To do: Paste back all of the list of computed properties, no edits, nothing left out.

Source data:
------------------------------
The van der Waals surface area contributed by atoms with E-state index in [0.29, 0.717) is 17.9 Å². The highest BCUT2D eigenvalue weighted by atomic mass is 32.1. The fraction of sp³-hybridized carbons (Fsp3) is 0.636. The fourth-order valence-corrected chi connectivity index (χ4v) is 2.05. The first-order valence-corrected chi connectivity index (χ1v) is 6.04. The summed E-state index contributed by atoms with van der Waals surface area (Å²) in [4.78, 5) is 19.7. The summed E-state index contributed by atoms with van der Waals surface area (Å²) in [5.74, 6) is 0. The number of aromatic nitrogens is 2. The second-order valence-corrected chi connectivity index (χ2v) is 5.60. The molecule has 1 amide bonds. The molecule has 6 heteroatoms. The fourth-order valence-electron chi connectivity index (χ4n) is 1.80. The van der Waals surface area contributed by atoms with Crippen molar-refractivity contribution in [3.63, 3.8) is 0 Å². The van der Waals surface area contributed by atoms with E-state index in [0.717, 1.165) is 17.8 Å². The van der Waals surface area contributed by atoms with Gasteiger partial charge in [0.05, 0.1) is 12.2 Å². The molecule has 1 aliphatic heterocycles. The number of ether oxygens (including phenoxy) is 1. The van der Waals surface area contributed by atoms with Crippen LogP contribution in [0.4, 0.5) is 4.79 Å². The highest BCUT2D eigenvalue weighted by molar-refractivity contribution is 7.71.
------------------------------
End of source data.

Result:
The van der Waals surface area contributed by atoms with E-state index in [0.29, 0.717) is 17.9 Å². The highest BCUT2D eigenvalue weighted by atomic mass is 32.1. The fraction of sp³-hybridized carbons (Fsp3) is 0.636. The fourth-order valence-corrected chi connectivity index (χ4v) is 2.05. The first-order valence-corrected chi connectivity index (χ1v) is 6.04. The summed E-state index contributed by atoms with van der Waals surface area (Å²) in [4.78, 5) is 19.7. The summed E-state index contributed by atoms with van der Waals surface area (Å²) in [5.74, 6) is 0. The number of aromatic nitrogens is 2. The second-order valence-corrected chi connectivity index (χ2v) is 5.60. The molecule has 1 amide bonds. The molecule has 6 heteroatoms. The fourth-order valence-electron chi connectivity index (χ4n) is 1.80. The van der Waals surface area contributed by atoms with Crippen molar-refractivity contribution in [3.63, 3.8) is 0 Å². The van der Waals surface area contributed by atoms with E-state index in [0.717, 1.165) is 17.8 Å². The van der Waals surface area contributed by atoms with Gasteiger partial charge in [0.05, 0.1) is 12.2 Å². The molecule has 1 aliphatic heterocycles. The number of ether oxygens (including phenoxy) is 1. The van der Waals surface area contributed by atoms with Crippen LogP contribution in [0.4, 0.5) is 4.79 Å². The highest BCUT2D eigenvalue weighted by molar-refractivity contribution is 7.71.